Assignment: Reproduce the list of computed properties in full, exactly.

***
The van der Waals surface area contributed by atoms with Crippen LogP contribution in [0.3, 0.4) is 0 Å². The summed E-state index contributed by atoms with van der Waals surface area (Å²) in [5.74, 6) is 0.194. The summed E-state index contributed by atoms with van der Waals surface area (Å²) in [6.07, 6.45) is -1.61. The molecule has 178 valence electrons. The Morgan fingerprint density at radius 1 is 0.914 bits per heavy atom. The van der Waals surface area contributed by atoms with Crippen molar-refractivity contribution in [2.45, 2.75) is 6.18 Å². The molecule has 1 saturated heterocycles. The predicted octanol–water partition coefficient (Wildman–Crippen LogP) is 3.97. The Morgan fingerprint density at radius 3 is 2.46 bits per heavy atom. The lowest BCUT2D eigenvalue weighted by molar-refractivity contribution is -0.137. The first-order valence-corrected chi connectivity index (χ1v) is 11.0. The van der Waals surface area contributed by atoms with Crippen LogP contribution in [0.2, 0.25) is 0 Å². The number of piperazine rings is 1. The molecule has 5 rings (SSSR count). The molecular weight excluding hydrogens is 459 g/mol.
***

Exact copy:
The van der Waals surface area contributed by atoms with Crippen LogP contribution in [0.3, 0.4) is 0 Å². The summed E-state index contributed by atoms with van der Waals surface area (Å²) in [5.74, 6) is 0.194. The summed E-state index contributed by atoms with van der Waals surface area (Å²) in [6.07, 6.45) is -1.61. The molecule has 178 valence electrons. The Morgan fingerprint density at radius 1 is 0.914 bits per heavy atom. The van der Waals surface area contributed by atoms with Crippen molar-refractivity contribution in [2.45, 2.75) is 6.18 Å². The molecule has 1 saturated heterocycles. The predicted octanol–water partition coefficient (Wildman–Crippen LogP) is 3.97. The Morgan fingerprint density at radius 3 is 2.46 bits per heavy atom. The lowest BCUT2D eigenvalue weighted by molar-refractivity contribution is -0.137. The first-order valence-corrected chi connectivity index (χ1v) is 11.0. The van der Waals surface area contributed by atoms with Crippen LogP contribution in [0.2, 0.25) is 0 Å². The number of piperazine rings is 1. The molecule has 5 rings (SSSR count). The molecular weight excluding hydrogens is 459 g/mol.